possiblehealth.org: The Possible Healthcare website is a very simple brochure. It does a very good job of staying extremely lean and making good use of 3rd party softwares rather than trying to have the website do its own heavy lifting (Classy for donations, BambooHR for job postings, and clever use of Medium for blog posts and the spreading of their work on a more international platform). A newsletter popup with a compelling photo and tagline captures visitors' attention on Possible Healthcare's site
wcs.org: The Wildlife Conservation Society’s home page is full of bright images of animals, yet still finds a way to give your eyes space to rest along the way. Their left-hand menu is stationary throughout and though it takes up slightly more real estate than a top, horizontal menu, its ‘stillness’ and color palette are welcoming and calm in contrast to the activity of the page content. Internal pages again have bold photography and modern typography with the navigation tucked away into a mobile menu.
By focusing on certain website elements (i.e. navigation, layout, forms, opt-ins, calls-to-action, content offerings, etc.), nonprofits like these have been able to generate swells of interest and support online. If you haven't already, you might consider giving some of their techniques a try!
Nonprofits ask us all the time: “how can I raise more money through our website?” Although there are many moving pieces to the answer, there are several donation page best practices that will help raise more money online.
Our team has compiled a list of features from the best nonprofit donation pages on the web so that you can create a donation page template for your organization that rocks!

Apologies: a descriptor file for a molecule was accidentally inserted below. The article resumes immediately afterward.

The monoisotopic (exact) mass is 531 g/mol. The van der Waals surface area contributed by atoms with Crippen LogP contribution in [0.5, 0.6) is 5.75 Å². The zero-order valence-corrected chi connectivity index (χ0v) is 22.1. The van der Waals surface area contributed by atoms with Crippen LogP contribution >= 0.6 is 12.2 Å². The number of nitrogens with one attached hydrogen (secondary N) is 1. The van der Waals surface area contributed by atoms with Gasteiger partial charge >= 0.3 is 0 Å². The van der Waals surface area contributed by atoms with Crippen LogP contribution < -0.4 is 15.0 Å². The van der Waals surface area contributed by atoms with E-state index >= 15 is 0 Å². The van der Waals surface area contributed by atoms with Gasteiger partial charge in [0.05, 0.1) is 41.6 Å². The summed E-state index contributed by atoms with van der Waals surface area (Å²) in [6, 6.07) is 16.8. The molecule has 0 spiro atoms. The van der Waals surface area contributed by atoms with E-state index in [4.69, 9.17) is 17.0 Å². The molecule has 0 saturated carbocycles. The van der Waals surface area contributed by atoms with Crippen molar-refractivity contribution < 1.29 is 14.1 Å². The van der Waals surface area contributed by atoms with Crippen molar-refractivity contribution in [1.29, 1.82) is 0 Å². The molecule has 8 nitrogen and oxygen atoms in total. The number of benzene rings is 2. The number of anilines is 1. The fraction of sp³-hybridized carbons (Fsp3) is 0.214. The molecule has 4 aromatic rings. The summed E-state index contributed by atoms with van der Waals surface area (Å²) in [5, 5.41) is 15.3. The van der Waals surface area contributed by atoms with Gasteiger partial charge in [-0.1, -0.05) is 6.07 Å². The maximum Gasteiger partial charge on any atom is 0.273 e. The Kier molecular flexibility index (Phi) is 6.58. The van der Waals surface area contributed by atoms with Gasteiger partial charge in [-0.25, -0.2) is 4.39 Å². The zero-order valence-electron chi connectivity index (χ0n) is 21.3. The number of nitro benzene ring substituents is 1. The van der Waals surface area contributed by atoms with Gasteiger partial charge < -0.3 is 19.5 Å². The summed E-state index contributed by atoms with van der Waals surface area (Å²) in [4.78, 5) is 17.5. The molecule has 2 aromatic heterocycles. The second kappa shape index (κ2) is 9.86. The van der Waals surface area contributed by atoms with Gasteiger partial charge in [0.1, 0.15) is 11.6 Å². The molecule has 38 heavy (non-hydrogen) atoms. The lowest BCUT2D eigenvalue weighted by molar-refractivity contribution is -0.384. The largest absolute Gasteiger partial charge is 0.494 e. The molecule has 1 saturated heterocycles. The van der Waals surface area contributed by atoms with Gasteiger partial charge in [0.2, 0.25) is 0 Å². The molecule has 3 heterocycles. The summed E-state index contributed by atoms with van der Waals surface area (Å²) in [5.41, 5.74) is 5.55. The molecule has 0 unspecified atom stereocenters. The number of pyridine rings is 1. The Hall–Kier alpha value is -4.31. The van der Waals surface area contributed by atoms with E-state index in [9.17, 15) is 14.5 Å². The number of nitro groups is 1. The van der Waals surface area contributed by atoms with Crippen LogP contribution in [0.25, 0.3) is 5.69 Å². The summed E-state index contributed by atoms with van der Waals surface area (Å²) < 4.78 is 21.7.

Use Compelling Imagery on Your Donation Page
To put it simply, do not make the donor read your page. Compel them to support your mission with imagery.
Preferably use a human that is looking directly at the camera. Studies show that website users are immediately connected to humans. So, an image of humans will draw the donor in and reinforce why they are donating in the first place.
Your Donation Page Title
The headline on the page should be short and catch your attention.
The purpose is to get the donor to read the initial content on the page and start a flow of working their eyes down the page.
First Two Sentences
The first two sentences of the page are critical to orienting the donor and reinforcing the donation process.
The copy focus on:
Reinforcing the donor’s initial intentions to donate. Remind them what they are doing
Reminding the donor of the impact their donation will make
Reminding the donor of the larger problem that they are solving by supporting your organization
Donor Quotes and Testimonials
Quotes and testimonials support the credibility of your mission and organization. They can also speak to the impact that your work has had on their lives.
Quotes are best if they come from an individual that is impacted by your work, or a well-known or well-respected person (maybe a celebrity) that supports your work.
Donation Page Security and Privacy
Remind the donor that you respect their privacy and personal data. More than ever donors are aware that their personal and financial data is vulnerable online, so make sure they know they can trust your organization.